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Bottled Water

1. After access to a sanitary toilet, water will your next most precious commodity. Generally, we cannot survive more than three days without water – sometimes less. This becomes even more acute after a disaster.

2. For an emergency, have enough potable (drinkable) water to provide each member of your household at least one gallon per person per day for one week. Two weeks is much better.

3. For emergency potable water, we recommend commercially-bottled water, unopened and stored away from direct sunlight (ideally in a darkened place). This can be stored for 18 to 24 months. Storing Tap water is another, less expensive option, however, it can only be stored for six months and requires specific kinds of storage containers that must be sterilized. Commercially-bottled water involves much less time and trouble than storing tap water.

4. The best bottled water deal we know of are the Kirkland drinking water packs from Costco. You can get a pack of six one-gallon bottles or a pack of 40 16.9 oz. bottles (total 5.28 gallons). At last check, either were priced at less than $5 per pack. Similar packs can be found at other grocery stores, but, these usually cost a bit more.

5. Some grocery stores offer water in soft, opaque, milk jug-style plastic containers. These are not recommended. These containers are not meant for long-term storage and are prone to leaking.

6. After the shelf-life period of stored water expires, the water may still remain potable, but, may have lost oxygenation, tasting flat (think of an open glass of water sitting out overnight). Flat-tasting water can be re-oxygenated simply by pouring it back-and-forth several times between two water jugs.

7. In an emergency, potable water can also be found around your home. Water may still be in your pipes (drain from taps), in ice cube trays, and in your water heater (remember to open the water heater's pressure relief valve at the top when draining). The only household water you should not consider potable is any water in your toilet – either in the bowl, of course, or in the tank. Technically, toilet tank water is clean, supplied from the same source as all other water in your home. However, toilet tank interiors are almost never cleaned and can be home to bacteria and mold. You could use tank water as "gray water" (see Gray Water below). You could possibly turn tank water into potable water, specifically for cleaning and washing, after filtering and sanitizing it (see paragraph 10). Toilet bowl water should be considered "black water" (possibly containing human waste). Leave it be. At least toilet bowl water helps to block sewer gas.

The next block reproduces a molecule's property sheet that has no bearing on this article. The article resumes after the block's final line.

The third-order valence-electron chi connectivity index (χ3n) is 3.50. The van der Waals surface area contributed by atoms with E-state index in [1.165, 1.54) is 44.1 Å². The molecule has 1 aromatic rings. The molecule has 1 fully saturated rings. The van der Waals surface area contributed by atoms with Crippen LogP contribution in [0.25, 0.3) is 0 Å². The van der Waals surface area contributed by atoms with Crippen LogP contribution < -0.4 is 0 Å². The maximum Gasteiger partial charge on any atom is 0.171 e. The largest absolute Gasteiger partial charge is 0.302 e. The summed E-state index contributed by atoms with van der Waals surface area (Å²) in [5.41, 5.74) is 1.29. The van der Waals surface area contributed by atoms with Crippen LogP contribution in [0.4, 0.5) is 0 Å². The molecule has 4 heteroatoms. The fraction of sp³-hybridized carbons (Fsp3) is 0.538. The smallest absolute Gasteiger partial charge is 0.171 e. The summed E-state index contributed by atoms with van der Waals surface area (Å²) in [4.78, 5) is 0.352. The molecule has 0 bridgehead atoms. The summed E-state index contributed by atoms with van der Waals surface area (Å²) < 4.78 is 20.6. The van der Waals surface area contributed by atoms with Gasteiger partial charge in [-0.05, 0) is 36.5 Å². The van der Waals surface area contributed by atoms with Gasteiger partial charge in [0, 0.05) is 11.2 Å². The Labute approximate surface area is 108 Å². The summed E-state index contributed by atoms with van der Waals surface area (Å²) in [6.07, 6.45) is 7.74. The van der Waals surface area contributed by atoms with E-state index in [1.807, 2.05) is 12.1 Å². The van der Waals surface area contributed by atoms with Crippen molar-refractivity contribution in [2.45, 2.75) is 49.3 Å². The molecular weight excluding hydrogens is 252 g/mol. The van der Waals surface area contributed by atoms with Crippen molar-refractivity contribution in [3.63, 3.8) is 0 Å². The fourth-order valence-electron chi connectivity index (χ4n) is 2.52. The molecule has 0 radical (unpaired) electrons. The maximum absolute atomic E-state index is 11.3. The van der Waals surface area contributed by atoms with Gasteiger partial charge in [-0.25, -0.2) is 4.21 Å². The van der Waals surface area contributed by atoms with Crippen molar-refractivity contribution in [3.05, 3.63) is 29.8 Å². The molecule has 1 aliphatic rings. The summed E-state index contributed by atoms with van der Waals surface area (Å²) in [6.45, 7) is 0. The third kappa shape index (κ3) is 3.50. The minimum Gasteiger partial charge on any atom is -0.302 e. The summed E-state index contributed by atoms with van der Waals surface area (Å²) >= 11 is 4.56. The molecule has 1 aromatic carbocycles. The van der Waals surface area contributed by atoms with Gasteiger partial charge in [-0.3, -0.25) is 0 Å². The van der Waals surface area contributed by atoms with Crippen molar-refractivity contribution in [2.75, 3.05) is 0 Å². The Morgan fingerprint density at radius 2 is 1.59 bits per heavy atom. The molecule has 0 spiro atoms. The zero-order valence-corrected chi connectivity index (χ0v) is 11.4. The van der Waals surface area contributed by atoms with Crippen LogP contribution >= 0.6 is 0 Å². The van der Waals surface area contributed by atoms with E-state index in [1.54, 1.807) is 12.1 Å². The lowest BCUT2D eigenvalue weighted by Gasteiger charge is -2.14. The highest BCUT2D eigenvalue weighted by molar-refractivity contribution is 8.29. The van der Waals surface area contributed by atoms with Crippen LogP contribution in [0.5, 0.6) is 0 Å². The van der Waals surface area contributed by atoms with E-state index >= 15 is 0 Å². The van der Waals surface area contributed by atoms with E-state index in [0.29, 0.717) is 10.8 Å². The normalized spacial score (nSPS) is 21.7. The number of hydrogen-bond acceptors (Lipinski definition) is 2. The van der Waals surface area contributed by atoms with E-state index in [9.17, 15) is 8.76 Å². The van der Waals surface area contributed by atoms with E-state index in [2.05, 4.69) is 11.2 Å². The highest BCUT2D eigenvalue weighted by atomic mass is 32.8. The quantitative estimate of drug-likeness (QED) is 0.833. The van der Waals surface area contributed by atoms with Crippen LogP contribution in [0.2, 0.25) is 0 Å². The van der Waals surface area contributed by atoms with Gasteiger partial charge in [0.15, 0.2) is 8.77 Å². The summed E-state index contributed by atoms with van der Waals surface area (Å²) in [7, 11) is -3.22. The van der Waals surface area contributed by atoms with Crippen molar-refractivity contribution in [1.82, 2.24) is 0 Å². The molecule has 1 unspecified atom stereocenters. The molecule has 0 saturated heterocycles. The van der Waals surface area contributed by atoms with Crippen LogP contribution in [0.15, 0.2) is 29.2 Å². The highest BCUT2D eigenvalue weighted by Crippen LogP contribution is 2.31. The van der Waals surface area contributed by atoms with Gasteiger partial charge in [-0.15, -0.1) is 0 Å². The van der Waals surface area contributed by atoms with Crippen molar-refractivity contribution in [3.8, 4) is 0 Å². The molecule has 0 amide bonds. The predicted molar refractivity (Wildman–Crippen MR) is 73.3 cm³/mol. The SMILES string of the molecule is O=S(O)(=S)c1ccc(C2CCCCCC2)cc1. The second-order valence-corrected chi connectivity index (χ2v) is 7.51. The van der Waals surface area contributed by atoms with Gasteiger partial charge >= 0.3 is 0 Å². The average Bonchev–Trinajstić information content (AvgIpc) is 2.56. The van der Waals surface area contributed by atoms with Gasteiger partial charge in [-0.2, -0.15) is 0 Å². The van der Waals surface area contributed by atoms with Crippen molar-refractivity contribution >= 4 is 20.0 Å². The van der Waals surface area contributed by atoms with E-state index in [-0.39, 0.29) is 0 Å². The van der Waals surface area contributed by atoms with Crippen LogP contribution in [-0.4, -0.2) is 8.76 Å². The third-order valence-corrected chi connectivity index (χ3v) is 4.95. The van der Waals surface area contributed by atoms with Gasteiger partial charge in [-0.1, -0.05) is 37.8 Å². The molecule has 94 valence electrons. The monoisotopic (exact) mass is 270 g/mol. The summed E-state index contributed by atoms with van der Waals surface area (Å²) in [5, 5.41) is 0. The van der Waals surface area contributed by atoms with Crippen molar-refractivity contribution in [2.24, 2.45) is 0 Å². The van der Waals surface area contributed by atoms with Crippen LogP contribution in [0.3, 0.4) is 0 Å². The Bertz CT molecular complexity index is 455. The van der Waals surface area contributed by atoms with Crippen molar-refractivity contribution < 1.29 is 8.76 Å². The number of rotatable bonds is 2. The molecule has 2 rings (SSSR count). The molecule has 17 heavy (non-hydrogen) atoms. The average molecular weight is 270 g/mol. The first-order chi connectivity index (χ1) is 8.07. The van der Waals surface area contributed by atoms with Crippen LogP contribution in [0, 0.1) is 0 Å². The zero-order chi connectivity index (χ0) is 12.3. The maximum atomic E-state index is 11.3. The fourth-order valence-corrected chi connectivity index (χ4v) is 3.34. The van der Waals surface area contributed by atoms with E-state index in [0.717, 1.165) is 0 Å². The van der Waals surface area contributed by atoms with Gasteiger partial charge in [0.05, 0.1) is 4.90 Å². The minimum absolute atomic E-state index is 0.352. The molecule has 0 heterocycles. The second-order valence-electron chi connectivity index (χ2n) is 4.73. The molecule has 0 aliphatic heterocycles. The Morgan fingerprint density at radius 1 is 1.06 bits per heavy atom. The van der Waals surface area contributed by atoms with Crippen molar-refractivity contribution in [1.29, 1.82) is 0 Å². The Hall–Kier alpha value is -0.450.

8. From every gallon of water used in an emergency, half (two quarts) should be for drinking. The third quart is for cooking or cold-soaking (see paragraph 2 in Food). The fourth quart is for washing and cleaning.

Emergency Water

If your water supply is limited, try to avoid foods that are high in fat and protein, and don't stock salty foods, since they will make you thirsty. Try to eat salt-free crackers, whole grain cereals and canned foods with high liquid content.

9. Even for washing and cleaning, you need potable water. One quart of every one-gallon-per-person-per-day should be for washing and cleaning. That's not a lot of water and, as with all water, you should use it carefully. If you have space, hold onto at least some of your stored water that hits its shelf-life expiration (see paragraph 3). Bottled water is likely to still be potable, at least for washing and cleaning, even if you don't reoxygenate it. Tap water that has exceeded its shelf life should be re-sanitized before being used as potable water, even for cleaning and washing. If there are any doubts about the status of stored water, sanitize it (see next paragraph).

10. In a pinch, questionable water can be sanitized, at least for washing and cleaning. Sanitization is treating water in such a way that makes it potable. See Three Easy Ways to Sanitize Water.

11. Water from a swimming pool/hot tub/Jacuzzi is not recommended for consumption, even if you try to sanitize it. Although an occasional gulp of pool water won’t likely kill you, regular consumption poses too many risks from chemicals, algae, bacteria and pathogens. If necessary, sanitize this water only for washing and cleaning. Otherwise, unsanitized pool water should be considered gray water (see Gray Water below).

GRAY WATER is any water that has been used for cleaning or washing or is otherwise not suitable for consumption. It can be used in sanitation (see Twin-Bucket Toilet System). Water in toilet tanks (not toilet bowls) should also be considered gray water. Unsanitized pool water should be considered gray water. Do not try to re-use gray water for any purpose other than as used in the Twin-Bucket Toilet System instructions or for spreading in your yard. Unless your gray water has a lot of boron or salt in it, it probably won't hurt plants in your yard.

Gray Water

Download: Food and Water in an Emergency - FEMA & American Red Cross

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